To alleviate Russian concerns about such a scenario, Turkey has pledged not to disclose any sensitive information it has related to the S-400 air defence system, as Defence Industries head Ismail Demir announced on Friday during a panel discussion.

However US Senate Foreign Relations Committee chairman, Jim Risch, introduced another harsher amendment that would mandate President Donald Trump’s administration to impose measures from the Countering America's Adversaries Through Sanctions Act (CAATSA) on Turkey within 30 days of the NDAA adoption because, under CAATSA, any nation procuring defense items from Russia should be subject to sanctions.

“The removal of Turkey from the list of global participants under the US’ F-35 joint strike fighter program’s official website is, as we say in Turkish, announcing what is already known, which is that Turkey is no longer part of the F-35 program,” Ozgur Unluhisarcikli, Ankara office director of the German Marshall Fund of the United States, told Arab News.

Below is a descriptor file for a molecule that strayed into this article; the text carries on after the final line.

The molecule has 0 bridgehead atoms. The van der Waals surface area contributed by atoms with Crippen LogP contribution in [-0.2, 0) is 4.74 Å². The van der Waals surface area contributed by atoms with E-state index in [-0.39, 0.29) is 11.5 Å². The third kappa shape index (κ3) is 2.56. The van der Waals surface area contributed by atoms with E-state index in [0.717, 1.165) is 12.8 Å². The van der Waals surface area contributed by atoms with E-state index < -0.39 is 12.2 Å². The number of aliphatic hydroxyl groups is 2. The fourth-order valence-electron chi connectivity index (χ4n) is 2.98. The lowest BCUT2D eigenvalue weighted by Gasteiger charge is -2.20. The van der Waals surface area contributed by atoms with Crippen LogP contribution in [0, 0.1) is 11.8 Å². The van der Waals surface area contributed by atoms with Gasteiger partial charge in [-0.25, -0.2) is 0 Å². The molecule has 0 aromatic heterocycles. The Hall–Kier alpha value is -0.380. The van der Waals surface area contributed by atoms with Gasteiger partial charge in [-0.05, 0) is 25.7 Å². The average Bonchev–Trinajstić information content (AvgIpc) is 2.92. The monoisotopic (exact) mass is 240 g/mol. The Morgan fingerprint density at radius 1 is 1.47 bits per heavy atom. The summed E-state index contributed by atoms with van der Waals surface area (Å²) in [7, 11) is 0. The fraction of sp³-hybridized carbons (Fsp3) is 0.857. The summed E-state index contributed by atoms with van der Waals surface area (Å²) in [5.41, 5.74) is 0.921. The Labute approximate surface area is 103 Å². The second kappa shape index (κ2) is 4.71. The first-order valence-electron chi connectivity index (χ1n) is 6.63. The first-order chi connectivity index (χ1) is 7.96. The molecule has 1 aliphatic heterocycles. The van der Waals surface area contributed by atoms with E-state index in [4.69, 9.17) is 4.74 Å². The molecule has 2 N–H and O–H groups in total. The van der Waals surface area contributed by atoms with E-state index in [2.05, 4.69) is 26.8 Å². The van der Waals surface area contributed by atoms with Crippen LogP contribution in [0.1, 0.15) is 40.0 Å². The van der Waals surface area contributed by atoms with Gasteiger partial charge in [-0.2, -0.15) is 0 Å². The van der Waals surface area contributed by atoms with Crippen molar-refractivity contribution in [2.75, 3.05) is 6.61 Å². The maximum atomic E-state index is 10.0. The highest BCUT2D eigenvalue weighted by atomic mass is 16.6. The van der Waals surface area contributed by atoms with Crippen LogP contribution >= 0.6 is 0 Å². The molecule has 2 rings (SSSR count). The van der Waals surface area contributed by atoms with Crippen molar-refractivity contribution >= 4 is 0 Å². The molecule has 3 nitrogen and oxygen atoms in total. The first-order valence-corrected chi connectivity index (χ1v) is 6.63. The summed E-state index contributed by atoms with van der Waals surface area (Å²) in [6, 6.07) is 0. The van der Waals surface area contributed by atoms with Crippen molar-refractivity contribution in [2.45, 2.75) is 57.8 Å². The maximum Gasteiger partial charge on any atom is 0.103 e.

He said that the move did not, however, prevent Turkey’s readmission to the program if and when the S-400 problem was resolved.

‘No way we can rebuild’: Lebanese count huge losses after Beirut blast

Updated 07 August 2020

‘No way we can rebuild’: Lebanese count huge losses after Beirut blast

  • The search for those missing since Tuesday’s blast intensified overnight, as rescuers sifted rubble in a frantic race to find anyone still alive after the explosion
  • The government has promised a full investigation and put several port employees under house arrest

BEIRUT: Beirut residents began trying to rebuild their shattered lives on Friday after the biggest blast in the Lebanese capital’s history tore into the city, killing at least 154 and leaving the heavily indebted nation with another huge reconstruction bill.
The search for those missing since Tuesday’s blast intensified overnight, as rescuers sifted rubble in a frantic race to find anyone still alive after the explosion smashed a swathe of the city and sent shockwaves around the region.